The Legendary Light of Taos
Two beautiful routes take you to the fascinating town of Taos, NM, in which artists, aging hippies, farmers and entrepreneurs intermingle in a setting of high-desert splendor, where the Spanish and Native American cultures both exert a strong presence. The main highway, which follows the Rio Grande, takes about an hour to an hour and a half; the High Road, a two-and-a-half hour drive, winds through traditional Spanish villages where artisans ply their centuries-old trades of weaving and woodcarving, and Spanish Colonial churches provide a focal point for village life. The High Road route is spectacular in either direction, but especially following it from Taos south to Santa Fe.
Nambe Pueblo and Nambe Falls: Nambe is a 700-year-old pueblo nestled in a valley at the foot of the Sangre de Cristo range. A short hike takes you to Nambe Falls, a dramatic cascade streaming through the rock face. A nearby recreational site offers fishing and non-motor boating in Nambe Lake. For directions and information call 505-455-2036 or 455-2304. Another good stop is the Nambe Trading Post, tucked along an almost hidden side street behind the village church, where you’ll find quality textiles, pottery, jewelry and carvings. (Along the High Road)
Chimayo: This charming village, filled with adobe homes and apple orchards, is famous for its Spanish-style weavings and its nineteenth-century church, the Santuario de Chimayo, where miraculous healings are documented by the faithful who regularly seek out its holy dirt to rub on their ailments. Be sure to visit Ortega’s Weaving Shop (www.ortegasweaving.com), where seven generations of weavers have produced high-quality textiles, and the attractive Centinela Traditional Arts (www.chimayoweavers.com), whose owners have exhibited their traditional and contemporary weavings in museums like the Smithsonian. A good stop for lunch or dinner is the Rancho de Chimayo, a graceful former hacienda known for its authentic New Mexican food and its signature apple margaritas. (Along the High Road)
Las Trampas: This mountain village’s Spanish-Colonial adobe church, San Jose de Gracia, built between 1760 and 1776,was designated a National Historic Landmark in 1970. It’s worth a visit to see its distinctive architecture and interior religious paintings. If the doors aren’t open, ask at the store across the street for access; the caretaker can tell you some intriguing stories about the building’s origins and its role in sheltering Spanish settlers from attacks by Apaches. (Along the High Road)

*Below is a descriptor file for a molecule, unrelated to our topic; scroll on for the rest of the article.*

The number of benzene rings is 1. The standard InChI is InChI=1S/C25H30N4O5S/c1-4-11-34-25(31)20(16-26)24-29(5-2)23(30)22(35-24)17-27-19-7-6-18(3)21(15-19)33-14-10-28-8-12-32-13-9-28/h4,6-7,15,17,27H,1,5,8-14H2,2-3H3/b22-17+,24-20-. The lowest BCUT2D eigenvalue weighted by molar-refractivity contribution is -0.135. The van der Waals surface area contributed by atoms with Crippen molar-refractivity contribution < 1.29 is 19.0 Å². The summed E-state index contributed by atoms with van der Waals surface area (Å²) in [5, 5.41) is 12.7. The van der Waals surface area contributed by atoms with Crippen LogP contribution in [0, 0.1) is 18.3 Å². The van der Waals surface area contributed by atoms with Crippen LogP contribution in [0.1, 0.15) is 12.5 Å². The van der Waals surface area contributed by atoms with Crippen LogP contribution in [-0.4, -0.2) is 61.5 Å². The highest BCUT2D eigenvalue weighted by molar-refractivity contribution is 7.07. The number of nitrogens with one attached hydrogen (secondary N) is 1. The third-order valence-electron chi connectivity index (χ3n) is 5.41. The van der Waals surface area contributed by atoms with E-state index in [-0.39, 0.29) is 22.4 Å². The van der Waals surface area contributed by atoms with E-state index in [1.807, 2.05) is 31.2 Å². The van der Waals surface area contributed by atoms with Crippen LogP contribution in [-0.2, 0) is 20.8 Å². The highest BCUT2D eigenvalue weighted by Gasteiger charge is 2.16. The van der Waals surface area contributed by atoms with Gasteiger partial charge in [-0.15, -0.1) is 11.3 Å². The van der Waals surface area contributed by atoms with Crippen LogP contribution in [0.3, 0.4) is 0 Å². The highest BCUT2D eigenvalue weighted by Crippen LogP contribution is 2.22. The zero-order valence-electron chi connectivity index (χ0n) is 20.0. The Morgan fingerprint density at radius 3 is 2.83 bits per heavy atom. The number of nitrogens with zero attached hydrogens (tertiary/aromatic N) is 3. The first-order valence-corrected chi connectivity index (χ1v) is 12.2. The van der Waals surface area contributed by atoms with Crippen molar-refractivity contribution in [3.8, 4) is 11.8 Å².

Ohkay Owingeh Pueblo (formerly San Juan Pueblo): This pueblo is near the site of the first Spanish capital city of the northern territory of New Spain (circa 1598). Spanish conquistador Don Juan de OÃ±ate renamed it after his own patron saint; in 2005 the local Pueblo people reclaimed the pueblo’s original name. Two churches, one Indian and one Spanish, face each other across the road. The pueblo is known for its Turtle Dance, which is performed annually on December 26. (Along the main highway route)
Taos Pueblo: The subject of numerous photographs, paintings and books, the pueblo is the only living Native American Pueblo community designated as both a World Heritage Site and a National Historic Landmark. Continuously inhabited for more than 1,000 years, the pueblo still houses a number of full-time residents as well as many privately owned shops and galleries. The church, dedicated to San Geronimo, the patron saint of translators, is a particularly impressive one; the multi-storied adobe apartments are a testament to the enduring nature of the architecture and the Tiwa culture. Call 575-758-1028; www.taospueblo.com.
The Kit Carson Home and Museum: The former home of the famous scout is preserved as a museum, offering an authentic and evocative look at frontier life in the region. The bookshop has a wide selection of books on New Mexico culture and history. The museum is located just a block east of the Taos Plaza on Kit Carson Road, of course. Call 575-758-4945; www.kitcarsonhome.com.
The Millicent Rogers Museum: Head four miles north of Taos proper to find this charming and unexpected museum displaying the art collection of the late Standard Oil heiress. She had the taste and the resources to amass a broad representation of local artistry.The exhibits span the ages from early Native American artifacts to colonial and contemporary art and religious crafts, including the work of such notable TaoseÃ±o artists as Agnes Martin. Call 575-758-2462.
The Taos Art Museum and Fechin House: Russian artist Nicolai Fechin began construction of this adobe home in 1927, embellishing it with skillful and stunning hand-carved doors, windows, gates and posts, all reminiscent of a dacha from his homeland. His adobe fireplaces are noted for their asymmetrical designs, and each of them is unique. Call 575-758-2609; www.taosartmuseum.org.
Church of San Francisco de Asis: The village of Ranchos de Taos, just south of the town of Taos, was founded in the early 1700s and endures as a typical rural New Mexico community. Completed in 1815, its church is stunning example of Franciscan architecture in adobe, with a fortress-like appearance, four-foot-thick walls and enormous buttresses. A favorite subject of painter Georgia O’Keeffe, photographer Ansel Adams and countless other artists, it offers unique perspectives from every angle.
The Rio Grande Gorge Bridge: Spanning the Rio Grande at a height of 650 feet, the bridge is a marvel of engineering and provides panoramic vistas of the Llano Quemado (“burned plain”) and the Sangre de Cristo range, spread out behind the town of Taos. Occasionally you’ll see below a rafting trip conducted by any of experienced guides, such as Far Flung Adventures, Known World Guides, Kokopelli Rafting Adventures or Los Rios River Runners.